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Logo of bmcmidmBioMed Centralsearchsubmit a manuscriptregisterthis articleBMC Medical Informatics and Decision Making
 
BMC Med Inform Decis Mak. 2012; 12: 8.
Published online Feb 15, 2012. doi:  10.1186/1472-6947-12-8
PMCID: PMC3307431
Predicting sample size required for classification performance
Rosa L Figueroa,#1 Qing Zeng-Treitler ,corresponding author#2 Sasikiran Kandula,#2 and Long H Ngo#3
1Dep. Ing. Eléctrica, Facultad de Ingeniería, Universidad de Concepción, Concepción, Chile
2Department of Biomedical Informatics, University of Utah, Salt Lake City, Utah, USA
3Department of Medicine, Beth Israel Deaconess Medical Center and Harvard Medical School, Boston, MA, USA
corresponding authorCorresponding author.
#Contributed equally.
Rosa L Figueroa: rosfigue/at/udec.cl; Qing Zeng-Treitler : q.t.zeng/at/utah.edu; Sasikiran Kandula: sasi.kandula/at/utah.edu; Long H Ngo: lngo/at/bidmc.harvard.edu
Received June 30, 2011; Accepted February 15, 2012.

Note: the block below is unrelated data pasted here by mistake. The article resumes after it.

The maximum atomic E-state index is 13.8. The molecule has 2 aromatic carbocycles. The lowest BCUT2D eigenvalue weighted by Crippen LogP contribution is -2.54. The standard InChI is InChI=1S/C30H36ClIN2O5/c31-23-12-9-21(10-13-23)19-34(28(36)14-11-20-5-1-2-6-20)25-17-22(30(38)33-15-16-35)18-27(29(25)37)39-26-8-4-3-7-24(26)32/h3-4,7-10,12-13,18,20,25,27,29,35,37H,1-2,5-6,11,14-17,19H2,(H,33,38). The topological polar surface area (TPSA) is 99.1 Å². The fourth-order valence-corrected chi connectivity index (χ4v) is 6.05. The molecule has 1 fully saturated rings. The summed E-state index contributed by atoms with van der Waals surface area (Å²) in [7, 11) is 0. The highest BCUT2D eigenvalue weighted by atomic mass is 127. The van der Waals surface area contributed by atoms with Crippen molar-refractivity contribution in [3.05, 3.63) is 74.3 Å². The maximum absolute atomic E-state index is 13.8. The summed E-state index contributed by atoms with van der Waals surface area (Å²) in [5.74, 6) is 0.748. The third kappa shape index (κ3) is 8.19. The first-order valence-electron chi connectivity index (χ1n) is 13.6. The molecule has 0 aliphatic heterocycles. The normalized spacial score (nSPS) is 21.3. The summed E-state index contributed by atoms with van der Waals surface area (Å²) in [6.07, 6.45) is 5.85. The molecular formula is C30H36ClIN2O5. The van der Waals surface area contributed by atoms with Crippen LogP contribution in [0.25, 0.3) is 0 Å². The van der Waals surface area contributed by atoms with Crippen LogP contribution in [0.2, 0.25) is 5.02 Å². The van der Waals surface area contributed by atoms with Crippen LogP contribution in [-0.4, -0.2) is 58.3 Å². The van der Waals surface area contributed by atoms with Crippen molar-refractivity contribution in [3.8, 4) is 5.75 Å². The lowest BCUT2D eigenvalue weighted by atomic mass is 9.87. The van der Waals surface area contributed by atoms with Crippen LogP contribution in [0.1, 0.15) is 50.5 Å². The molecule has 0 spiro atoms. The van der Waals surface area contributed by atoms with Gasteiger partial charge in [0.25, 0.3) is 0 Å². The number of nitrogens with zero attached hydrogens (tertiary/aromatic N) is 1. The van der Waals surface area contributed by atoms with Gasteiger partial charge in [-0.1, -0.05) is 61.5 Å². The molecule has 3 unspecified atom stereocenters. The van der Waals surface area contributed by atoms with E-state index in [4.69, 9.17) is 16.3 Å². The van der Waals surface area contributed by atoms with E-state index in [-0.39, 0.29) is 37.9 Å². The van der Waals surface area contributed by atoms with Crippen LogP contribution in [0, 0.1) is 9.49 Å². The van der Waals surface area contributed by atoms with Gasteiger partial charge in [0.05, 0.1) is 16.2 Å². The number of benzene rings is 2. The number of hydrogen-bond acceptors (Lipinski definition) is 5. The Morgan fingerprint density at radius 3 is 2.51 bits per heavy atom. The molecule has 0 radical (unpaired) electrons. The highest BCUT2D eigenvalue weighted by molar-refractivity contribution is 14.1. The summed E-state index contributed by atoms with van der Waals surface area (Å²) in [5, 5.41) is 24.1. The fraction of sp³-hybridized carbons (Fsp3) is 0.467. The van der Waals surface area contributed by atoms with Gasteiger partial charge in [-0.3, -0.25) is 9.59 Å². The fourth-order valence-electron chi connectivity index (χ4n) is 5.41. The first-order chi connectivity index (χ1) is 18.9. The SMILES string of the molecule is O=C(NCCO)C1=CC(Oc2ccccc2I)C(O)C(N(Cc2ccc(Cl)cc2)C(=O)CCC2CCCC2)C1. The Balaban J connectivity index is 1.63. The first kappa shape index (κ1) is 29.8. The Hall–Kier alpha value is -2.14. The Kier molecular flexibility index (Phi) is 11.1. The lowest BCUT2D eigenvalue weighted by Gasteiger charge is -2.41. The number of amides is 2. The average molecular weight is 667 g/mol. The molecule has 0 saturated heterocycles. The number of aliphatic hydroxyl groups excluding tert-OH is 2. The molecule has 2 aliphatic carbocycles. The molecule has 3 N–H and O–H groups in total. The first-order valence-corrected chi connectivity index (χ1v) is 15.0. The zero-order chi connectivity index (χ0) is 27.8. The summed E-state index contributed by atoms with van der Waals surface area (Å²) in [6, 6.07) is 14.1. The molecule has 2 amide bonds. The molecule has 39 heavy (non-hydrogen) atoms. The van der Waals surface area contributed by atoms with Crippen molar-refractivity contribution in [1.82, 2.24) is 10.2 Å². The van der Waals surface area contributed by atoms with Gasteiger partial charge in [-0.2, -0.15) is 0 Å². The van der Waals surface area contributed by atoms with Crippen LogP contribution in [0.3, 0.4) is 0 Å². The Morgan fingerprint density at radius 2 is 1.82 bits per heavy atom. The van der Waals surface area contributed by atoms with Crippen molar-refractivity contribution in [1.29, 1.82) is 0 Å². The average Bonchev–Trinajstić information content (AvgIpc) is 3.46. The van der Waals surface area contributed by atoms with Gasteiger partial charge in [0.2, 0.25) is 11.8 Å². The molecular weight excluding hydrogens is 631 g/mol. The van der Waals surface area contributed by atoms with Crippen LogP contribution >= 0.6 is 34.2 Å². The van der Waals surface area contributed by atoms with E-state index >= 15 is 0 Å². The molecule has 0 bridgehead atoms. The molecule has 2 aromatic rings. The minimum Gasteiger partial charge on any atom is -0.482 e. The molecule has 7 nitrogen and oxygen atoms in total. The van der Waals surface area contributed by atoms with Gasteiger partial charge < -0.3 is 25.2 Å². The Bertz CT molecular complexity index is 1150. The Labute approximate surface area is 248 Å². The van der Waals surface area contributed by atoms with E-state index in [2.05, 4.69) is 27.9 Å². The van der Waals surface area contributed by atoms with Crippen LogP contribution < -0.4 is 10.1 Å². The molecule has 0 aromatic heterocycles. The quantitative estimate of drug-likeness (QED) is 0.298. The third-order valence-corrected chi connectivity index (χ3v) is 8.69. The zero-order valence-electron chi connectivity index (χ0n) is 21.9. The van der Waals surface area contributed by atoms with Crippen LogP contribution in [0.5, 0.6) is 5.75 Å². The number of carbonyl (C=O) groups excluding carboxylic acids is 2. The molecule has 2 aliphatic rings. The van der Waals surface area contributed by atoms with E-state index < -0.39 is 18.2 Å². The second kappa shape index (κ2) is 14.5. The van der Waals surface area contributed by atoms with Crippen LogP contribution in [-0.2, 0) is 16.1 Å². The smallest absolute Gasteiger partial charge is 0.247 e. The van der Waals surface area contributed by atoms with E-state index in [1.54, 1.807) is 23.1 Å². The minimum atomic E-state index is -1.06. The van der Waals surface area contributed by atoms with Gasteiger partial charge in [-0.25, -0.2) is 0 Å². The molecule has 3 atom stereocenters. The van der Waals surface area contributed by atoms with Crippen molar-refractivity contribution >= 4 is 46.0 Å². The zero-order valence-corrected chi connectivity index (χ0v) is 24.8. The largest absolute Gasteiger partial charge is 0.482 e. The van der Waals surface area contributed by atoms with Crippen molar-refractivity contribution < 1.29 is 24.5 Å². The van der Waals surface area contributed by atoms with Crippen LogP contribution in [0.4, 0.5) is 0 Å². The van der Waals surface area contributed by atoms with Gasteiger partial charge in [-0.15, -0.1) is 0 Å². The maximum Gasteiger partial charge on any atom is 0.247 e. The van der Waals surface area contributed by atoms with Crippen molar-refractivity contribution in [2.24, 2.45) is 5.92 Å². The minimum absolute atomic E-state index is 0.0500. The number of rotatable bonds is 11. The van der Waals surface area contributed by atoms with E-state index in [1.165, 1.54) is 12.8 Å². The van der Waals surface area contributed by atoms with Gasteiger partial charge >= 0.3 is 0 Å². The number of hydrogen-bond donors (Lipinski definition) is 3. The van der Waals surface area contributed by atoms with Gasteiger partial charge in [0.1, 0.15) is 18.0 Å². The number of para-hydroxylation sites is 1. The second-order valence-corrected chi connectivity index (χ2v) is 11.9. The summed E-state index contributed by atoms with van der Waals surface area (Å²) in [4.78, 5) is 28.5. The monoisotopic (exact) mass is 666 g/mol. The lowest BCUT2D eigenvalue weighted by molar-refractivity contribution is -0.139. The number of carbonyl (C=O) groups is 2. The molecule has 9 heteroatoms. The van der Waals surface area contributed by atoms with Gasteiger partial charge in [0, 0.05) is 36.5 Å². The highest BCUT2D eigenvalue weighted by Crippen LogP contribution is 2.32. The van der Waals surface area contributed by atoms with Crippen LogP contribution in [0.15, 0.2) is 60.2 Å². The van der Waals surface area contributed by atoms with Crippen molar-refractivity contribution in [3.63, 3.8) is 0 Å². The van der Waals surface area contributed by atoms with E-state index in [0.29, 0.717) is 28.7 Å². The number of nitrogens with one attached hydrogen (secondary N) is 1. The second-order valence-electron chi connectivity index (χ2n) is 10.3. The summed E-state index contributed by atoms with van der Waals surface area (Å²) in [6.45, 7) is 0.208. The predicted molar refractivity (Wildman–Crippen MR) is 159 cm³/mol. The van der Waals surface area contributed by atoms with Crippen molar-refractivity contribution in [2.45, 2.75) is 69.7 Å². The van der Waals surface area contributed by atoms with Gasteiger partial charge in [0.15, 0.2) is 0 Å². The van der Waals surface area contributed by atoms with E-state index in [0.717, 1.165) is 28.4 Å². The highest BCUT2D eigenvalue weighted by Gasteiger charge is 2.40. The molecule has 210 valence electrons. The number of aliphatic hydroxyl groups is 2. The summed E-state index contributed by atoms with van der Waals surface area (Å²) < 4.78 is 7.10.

Abstract
Background
Supervised learning methods need annotated data in order to generate efficient models. Annotated data, however, is a relatively scarce resource and can be expensive to obtain. For both passive and active learning methods, there is a need to estimate the size of the annotated sample required to reach a performance target.
Methods
We designed and implemented a method that fits an inverse power law model to points of a given learning curve created using a small annotated training set. Fitting is carried out using nonlinear weighted least squares optimization. The fitted model is then used to predict the classifier's performance and confidence interval for larger sample sizes. For evaluation, the nonlinear weighted curve fitting method was applied to a set of learning curves generated using clinical text and waveform classification tasks with active and passive sampling methods, and predictions were validated using standard goodness of fit measures. As control we used an un-weighted fitting method.
Results
A total of 568 models were fitted and the model predictions were compared with the observed performances. Depending on the data set and sampling method, it took between 80 to 560 annotated samples to achieve mean average and root mean squared error below 0.01. Results also show that our weighted fitting method outperformed the baseline un-weighted method (p < 0.05).
Conclusions
This paper describes a simple and effective sample size prediction algorithm that conducts weighted fitting of learning curves. The algorithm outperformed an un-weighted algorithm described in previous literature. It can help researchers determine annotation sample size for supervised machine learning.
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